- The use of colour in graphical displays
- Standardized testing in the schools
- Joining fraternity
- Independence from parents
- Multi-cultural family
- Moving away to college
- Adaptation to parent's divorce
- Birth of brother
- Birth of niece
- Sister moving out
- Constant moving as child
- Compare and contrast presidential and parliamentary systems of government for their key
characteristics, as well as their strengths and weaknesses. This analysis should include
discussions of how different the two systems are, as well as point to any commonalties.
- Examine critically the idea that each nation or "people" has a right of
self-determination to form a state of its own. What are the problems in defining the right
or identifying who may claim it? What are the problems in exercising it? Examine what
limits might be placed on the right and whether they are justifiable.
- What are the roles of the legislature in a political system, and examine the constraints
that can limit how effectively those roles can be fulfilled? Are there practical solutions
to those limits - what new problems could the solutions pose? Use examples from one or
more countries in answering these questions. Your analysis should include discussions of
the relationship between the legislature, the electorate, political parties, and the
- Examine what `judicial review' is and its role in a democracy, What are the main
controversies about this role of the courts? This analysis should include discussions of
the need for limited government and who should decide those limits. What role should the
accountability of decision-makers to the electorate play?
- O.J. Simpson, guilty or no
- The evidence for HIV as a cause of AIDS
- The cancer risk of second-hand smoke
- Undergoing surgery
- Senior year in high school
- Experimenting with drugs
- High school graduation
- Moving from house you grew up in
- Relationship with Mom
- Having a Twin
- Best Friend
- Death of close friend
- Growing up in small town
- Describe your favorite vacation spot. Use at least three of the five senses (taste,
touch, sound, sight, smell) in your description.
- Democracy is a general concept for a governing process but can have quite different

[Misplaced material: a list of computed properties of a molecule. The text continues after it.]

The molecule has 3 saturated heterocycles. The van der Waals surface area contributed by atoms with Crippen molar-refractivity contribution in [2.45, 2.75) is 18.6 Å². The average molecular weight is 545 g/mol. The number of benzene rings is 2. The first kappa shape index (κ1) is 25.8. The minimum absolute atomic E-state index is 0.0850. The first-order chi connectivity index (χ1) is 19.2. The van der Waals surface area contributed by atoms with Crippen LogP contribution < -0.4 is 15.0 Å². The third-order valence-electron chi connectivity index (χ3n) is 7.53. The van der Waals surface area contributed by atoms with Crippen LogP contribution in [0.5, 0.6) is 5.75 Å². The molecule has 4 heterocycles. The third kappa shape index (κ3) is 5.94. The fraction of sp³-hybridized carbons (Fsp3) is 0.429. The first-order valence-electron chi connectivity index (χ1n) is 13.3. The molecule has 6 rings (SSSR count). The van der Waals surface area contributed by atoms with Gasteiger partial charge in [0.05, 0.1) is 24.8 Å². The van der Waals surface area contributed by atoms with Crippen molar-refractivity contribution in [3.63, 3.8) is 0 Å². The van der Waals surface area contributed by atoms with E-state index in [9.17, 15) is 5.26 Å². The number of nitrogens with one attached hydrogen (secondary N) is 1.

manifestations. Examine the different forms it make take. Is there a core to the concept?
To what extent is the democratic principle inherently limited by the practical realities
of any political system? Can the people always rule, vote freely, or have their views
effectively translated into the composition of governments or public policy? This analysis
should also mention the problem of majority rule and the issue of how minority interests
may or may not justify limits on the will of the majority.
- Compare and contrast the way in which one of the main ideologies (i.e. liberalism,
socialism, conservatism, etc) has changed from its classical origins to the contemporary
forms it takes. To what extent has this ideology transformed itself? Can one still call it
(for example) conservatism? In examining these questions, you should be able to conclude
whether there is a core of that school of thought which survives and gives it lasting
- Discuss what `ideology' means and the different uses and abuses to which it may be put
in a political system. To what extent can ideology serve as a blueprint for political
action and to what extent does a ruler's ideology practically operate as a public
justification for decisions reached for other, less-noble reasons? You should use examples
extensively that illustrate the main points of your analysis.
- Examine what federalism can mean, and the reasons why it might be adopted as the basic
structure of a state. What problems does federalism help accommodate, and what problems
does federalism itself pose to a political system? Your discussions should draw on